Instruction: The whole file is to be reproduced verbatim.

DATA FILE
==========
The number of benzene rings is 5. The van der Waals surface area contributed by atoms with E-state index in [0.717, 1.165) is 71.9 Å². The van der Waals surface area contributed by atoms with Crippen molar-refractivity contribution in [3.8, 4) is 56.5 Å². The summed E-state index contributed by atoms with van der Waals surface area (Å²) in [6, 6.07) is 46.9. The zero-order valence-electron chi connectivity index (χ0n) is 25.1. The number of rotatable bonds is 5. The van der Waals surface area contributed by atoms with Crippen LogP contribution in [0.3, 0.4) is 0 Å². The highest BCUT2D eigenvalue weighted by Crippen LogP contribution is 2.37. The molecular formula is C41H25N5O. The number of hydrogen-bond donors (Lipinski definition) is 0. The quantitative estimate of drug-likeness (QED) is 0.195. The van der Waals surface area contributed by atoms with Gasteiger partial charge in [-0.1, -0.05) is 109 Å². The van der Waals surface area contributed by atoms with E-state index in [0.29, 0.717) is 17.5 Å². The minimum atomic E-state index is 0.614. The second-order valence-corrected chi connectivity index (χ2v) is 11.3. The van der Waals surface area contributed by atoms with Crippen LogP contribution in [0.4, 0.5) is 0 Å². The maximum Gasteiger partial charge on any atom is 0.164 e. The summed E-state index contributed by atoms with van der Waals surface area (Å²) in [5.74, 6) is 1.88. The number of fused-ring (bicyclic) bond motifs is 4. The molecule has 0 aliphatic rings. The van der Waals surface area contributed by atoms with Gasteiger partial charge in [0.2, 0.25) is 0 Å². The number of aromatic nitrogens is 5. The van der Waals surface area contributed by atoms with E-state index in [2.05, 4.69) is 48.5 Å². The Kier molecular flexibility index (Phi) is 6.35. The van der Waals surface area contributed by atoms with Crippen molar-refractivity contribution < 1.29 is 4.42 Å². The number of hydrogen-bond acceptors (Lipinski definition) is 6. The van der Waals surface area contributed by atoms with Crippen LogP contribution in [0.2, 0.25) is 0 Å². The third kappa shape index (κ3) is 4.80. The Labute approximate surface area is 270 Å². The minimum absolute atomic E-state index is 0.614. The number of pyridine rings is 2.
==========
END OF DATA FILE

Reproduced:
The number of benzene rings is 5. The van der Waals surface area contributed by atoms with E-state index in [0.717, 1.165) is 71.9 Å². The van der Waals surface area contributed by atoms with Crippen molar-refractivity contribution in [3.8, 4) is 56.5 Å². The summed E-state index contributed by atoms with van der Waals surface area (Å²) in [6, 6.07) is 46.9. The zero-order valence-electron chi connectivity index (χ0n) is 25.1. The number of rotatable bonds is 5. The van der Waals surface area contributed by atoms with Crippen LogP contribution in [0.3, 0.4) is 0 Å². The highest BCUT2D eigenvalue weighted by Crippen LogP contribution is 2.37. The molecular formula is C41H25N5O. The number of hydrogen-bond donors (Lipinski definition) is 0. The quantitative estimate of drug-likeness (QED) is 0.195. The van der Waals surface area contributed by atoms with Gasteiger partial charge in [-0.1, -0.05) is 109 Å². The van der Waals surface area contributed by atoms with E-state index in [0.29, 0.717) is 17.5 Å². The minimum atomic E-state index is 0.614. The second-order valence-corrected chi connectivity index (χ2v) is 11.3. The van der Waals surface area contributed by atoms with Crippen LogP contribution in [0.4, 0.5) is 0 Å². The maximum Gasteiger partial charge on any atom is 0.164 e. The summed E-state index contributed by atoms with van der Waals surface area (Å²) in [5.74, 6) is 1.88. The number of fused-ring (bicyclic) bond motifs is 4. The molecule has 0 aliphatic rings. The van der Waals surface area contributed by atoms with Gasteiger partial charge in [0.2, 0.25) is 0 Å². The number of aromatic nitrogens is 5. The van der Waals surface area contributed by atoms with E-state index in [2.05, 4.69) is 48.5 Å². The Kier molecular flexibility index (Phi) is 6.35. The van der Waals surface area contributed by atoms with Crippen molar-refractivity contribution < 1.29 is 4.42 Å². The number of hydrogen-bond acceptors (Lipinski definition) is 6. The van der Waals surface area contributed by atoms with Crippen LogP contribution in [0.2, 0.25) is 0 Å². The third kappa shape index (κ3) is 4.80. The Labute approximate surface area is 270 Å². The minimum absolute atomic E-state index is 0.614. The number of pyridine rings is 2.